Today was AMD's Analyst Day and the CPU manufacturer was anxious to show its execution triumphs and discuss future plans through 2011. One of the most important announcements concerns AMD's Brazos platform, which will debut running both Ontario and Zecate processors. As of today, the first Brazos shipments have begun, with products on store shelves as early as January. We've discussed Ontario and Zecate quite a bit in previous articles; these are both 40nm parts built by TSMC with an integrated CPU. While they aren't direct competition for Atom, they'll be slugging it out in a very similar space.
The slide above illustrates how AMD wants to change the current integrated GPU paradigm. In current designs, the GPU, UVD, and Southbridge functions all communicate with the memory controller via a universal northbridge. The amount of available bandwidth, at ~7GB/s, is low compared to the other interconnects. According to AMD, the new design allows them to triple the amount of available bandwidth to the GPU while simultaneously lowering latency.
This is AMD's process roadmap, though proper execution of it isn't up to Sunnyvale. Based on what we know of GlobalFoundries and TSMC, the star on the top arrow is TSMC's Ontario/Zacate production on 40nm while the 32nm arrow refers to GlobalFoundries 32nm SOI. If so, GF will prototype 28nm almost before it starts shipping 32nm in volume. That could have ramifications for the next generation of GPUs but there's no 28nm SOI scheduled at this time.
The Future Is Fission! Wait...Wrong Word
AMD has fallen in love with its "Fusion" logo to a degree that could make a catholic priest blush. What's interesting here, however, is the way this slide demonstrates what AMD thinks the future holds. Note the liberal way the words "HD" are slung around. We get the point AMD is trying to make here—namely, that its got the only 'real' HD platform solution—but it's not working for us. First of all, the Internet isn't yet up to the challenge of jumping to HD-heavy content. Blu-ray is only growing slowly, while 3D wheezes like a fat kid chasing cake across the Mojave. Putting them side by side and adding "HD" does nothing to turn them into real trends.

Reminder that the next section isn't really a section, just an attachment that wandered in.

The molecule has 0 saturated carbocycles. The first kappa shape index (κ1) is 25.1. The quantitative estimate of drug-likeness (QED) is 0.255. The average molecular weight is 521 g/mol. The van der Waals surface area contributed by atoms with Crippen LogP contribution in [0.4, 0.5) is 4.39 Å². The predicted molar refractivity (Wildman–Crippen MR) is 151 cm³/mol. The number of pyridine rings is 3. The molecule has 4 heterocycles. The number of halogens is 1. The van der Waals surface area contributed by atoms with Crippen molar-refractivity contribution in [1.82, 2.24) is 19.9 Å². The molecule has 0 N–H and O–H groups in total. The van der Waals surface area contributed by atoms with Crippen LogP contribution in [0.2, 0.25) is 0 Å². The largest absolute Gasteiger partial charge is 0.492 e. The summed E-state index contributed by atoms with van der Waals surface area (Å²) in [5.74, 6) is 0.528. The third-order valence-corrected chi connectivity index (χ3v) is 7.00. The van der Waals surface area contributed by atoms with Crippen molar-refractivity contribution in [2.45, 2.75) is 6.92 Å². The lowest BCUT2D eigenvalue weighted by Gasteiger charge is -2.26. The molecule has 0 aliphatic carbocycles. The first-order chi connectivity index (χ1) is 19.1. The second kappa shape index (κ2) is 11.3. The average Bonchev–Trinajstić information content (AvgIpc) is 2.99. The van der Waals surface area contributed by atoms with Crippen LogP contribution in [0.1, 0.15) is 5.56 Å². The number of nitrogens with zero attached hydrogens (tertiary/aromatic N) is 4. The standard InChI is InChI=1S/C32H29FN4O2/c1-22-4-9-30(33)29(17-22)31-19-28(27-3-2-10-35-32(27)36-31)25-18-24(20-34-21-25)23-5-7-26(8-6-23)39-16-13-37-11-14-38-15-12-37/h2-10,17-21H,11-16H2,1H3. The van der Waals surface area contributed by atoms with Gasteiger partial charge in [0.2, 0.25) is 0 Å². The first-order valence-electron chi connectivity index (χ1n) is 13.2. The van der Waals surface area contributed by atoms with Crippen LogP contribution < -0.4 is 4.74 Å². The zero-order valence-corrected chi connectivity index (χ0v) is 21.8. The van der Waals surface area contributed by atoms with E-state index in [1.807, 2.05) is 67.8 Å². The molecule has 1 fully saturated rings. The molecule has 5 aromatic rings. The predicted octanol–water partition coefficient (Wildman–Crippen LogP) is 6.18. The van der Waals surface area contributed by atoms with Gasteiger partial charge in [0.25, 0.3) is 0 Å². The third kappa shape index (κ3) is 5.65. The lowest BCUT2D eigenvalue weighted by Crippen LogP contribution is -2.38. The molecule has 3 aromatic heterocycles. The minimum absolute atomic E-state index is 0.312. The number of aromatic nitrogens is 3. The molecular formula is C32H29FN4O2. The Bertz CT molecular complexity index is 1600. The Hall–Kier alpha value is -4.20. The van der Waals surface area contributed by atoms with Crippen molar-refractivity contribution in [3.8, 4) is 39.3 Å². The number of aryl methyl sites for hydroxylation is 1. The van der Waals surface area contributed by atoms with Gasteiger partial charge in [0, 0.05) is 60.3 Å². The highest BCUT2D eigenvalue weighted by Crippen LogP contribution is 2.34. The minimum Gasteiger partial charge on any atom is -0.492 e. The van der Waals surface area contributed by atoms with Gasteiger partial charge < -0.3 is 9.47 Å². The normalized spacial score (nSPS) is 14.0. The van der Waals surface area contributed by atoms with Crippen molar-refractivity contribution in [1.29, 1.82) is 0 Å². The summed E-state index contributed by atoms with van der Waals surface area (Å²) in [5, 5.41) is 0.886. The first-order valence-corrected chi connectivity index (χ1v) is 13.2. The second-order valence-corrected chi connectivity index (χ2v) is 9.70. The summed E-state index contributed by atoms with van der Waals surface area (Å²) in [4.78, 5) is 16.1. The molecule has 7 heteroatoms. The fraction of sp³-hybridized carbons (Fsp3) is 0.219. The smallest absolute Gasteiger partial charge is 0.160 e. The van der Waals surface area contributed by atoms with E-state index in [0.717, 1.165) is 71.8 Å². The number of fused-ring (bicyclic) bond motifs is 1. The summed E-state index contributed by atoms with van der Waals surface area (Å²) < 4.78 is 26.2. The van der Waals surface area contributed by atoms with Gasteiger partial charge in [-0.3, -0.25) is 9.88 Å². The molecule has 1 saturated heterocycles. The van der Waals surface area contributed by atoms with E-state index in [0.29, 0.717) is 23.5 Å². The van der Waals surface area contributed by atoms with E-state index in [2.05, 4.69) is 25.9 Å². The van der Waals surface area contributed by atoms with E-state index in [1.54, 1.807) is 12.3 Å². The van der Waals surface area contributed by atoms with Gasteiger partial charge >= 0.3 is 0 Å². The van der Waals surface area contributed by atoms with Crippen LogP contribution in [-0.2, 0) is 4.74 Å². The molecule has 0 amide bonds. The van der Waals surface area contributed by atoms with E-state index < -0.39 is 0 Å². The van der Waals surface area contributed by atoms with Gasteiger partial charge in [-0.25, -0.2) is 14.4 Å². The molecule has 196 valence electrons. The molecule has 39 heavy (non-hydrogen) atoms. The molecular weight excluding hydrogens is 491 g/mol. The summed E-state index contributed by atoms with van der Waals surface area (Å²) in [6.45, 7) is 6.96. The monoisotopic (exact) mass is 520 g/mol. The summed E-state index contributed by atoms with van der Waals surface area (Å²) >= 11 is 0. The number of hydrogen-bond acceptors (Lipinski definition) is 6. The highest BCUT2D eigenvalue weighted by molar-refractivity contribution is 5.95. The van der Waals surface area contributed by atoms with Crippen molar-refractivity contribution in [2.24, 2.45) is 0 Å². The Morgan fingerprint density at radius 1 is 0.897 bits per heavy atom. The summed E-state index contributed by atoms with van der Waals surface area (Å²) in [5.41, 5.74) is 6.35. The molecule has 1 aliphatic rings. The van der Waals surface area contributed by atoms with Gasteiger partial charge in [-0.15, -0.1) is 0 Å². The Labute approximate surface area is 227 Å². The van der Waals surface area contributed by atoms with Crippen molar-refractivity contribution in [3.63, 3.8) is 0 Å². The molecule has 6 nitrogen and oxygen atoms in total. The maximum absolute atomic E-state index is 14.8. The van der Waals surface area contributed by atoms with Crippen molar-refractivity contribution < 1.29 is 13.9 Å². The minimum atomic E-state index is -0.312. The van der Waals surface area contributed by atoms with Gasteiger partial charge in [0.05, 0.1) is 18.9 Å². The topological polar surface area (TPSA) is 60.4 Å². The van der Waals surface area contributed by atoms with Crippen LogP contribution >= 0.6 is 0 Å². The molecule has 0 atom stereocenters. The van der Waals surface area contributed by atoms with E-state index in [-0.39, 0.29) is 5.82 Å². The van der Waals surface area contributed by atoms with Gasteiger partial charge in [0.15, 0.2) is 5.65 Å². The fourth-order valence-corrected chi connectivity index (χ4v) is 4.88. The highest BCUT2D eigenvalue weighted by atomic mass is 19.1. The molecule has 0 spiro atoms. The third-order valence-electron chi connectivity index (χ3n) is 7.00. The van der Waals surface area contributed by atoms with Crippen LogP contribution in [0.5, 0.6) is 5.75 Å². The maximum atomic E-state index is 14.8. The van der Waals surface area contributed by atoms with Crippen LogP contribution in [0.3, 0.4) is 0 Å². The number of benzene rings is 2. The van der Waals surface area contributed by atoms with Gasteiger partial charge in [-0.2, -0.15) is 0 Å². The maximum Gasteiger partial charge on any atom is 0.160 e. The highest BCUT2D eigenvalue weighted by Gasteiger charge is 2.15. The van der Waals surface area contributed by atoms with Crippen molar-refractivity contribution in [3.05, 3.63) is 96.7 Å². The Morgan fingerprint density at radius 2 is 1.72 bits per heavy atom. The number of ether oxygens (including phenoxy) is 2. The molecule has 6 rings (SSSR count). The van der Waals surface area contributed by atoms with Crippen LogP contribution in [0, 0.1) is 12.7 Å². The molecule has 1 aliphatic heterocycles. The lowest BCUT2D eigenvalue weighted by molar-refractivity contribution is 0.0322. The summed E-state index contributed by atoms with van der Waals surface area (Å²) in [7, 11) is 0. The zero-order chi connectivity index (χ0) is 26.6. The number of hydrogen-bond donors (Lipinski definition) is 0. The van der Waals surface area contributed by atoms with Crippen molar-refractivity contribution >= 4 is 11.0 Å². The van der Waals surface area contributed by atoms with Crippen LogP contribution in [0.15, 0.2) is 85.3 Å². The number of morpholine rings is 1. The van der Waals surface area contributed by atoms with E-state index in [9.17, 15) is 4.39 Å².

Here's AMD's dnotebook roadmap for 2011/2012; it's the first time we've seen the latter out in public. It looks as though Llano isn't long for this world; it's successor will contain 2-4 Bulldozer cores and a DX11 GPU. One of the benefits of Bulldozer, you may recall, is that its only somewhat larger than a full dual-core CPU, but (according to AMD) should offer most of a 'true' dual-core's performance. Assuming that Bulldozer is more efficient than Llano, the Trinity core could provide a performance boost, a smaller die, and/or a more powerful GPU.
Presumably Krishna and Wichita are the equivalent to the more-powerful Zacate and lightweight Ontario. Quad-core Bobcat could be downright interesting.
Desktop CPUs show Zambezi (now launching in enthusiast markets in the first half of 2011) at 4-8 cores, followed by Komodo (8-core only, plus unspecified enhancements). It looks as though AMD intends to launch a single-module / dual-core flavor of Bulldozer's "Trinity" replacement.
Despite rumors of further delays, everything we know about Llano suggests it's coming along quite well. If AMD doesn't unexpectedly snatch defeat from the jaws of victory in the next nine months, it looks as though we'll finally see them challenging Intel at the high-end of the market. This still assumes decent scaling from Bulldozer, but things don't look nearly as bleak as they did two years ago.
AMD's Director of Product Marketing, John Taylor takes us through a demo of the company's Llano Fusion-based APU (Accelerated Processing Unit) with on chip DX11 graphics.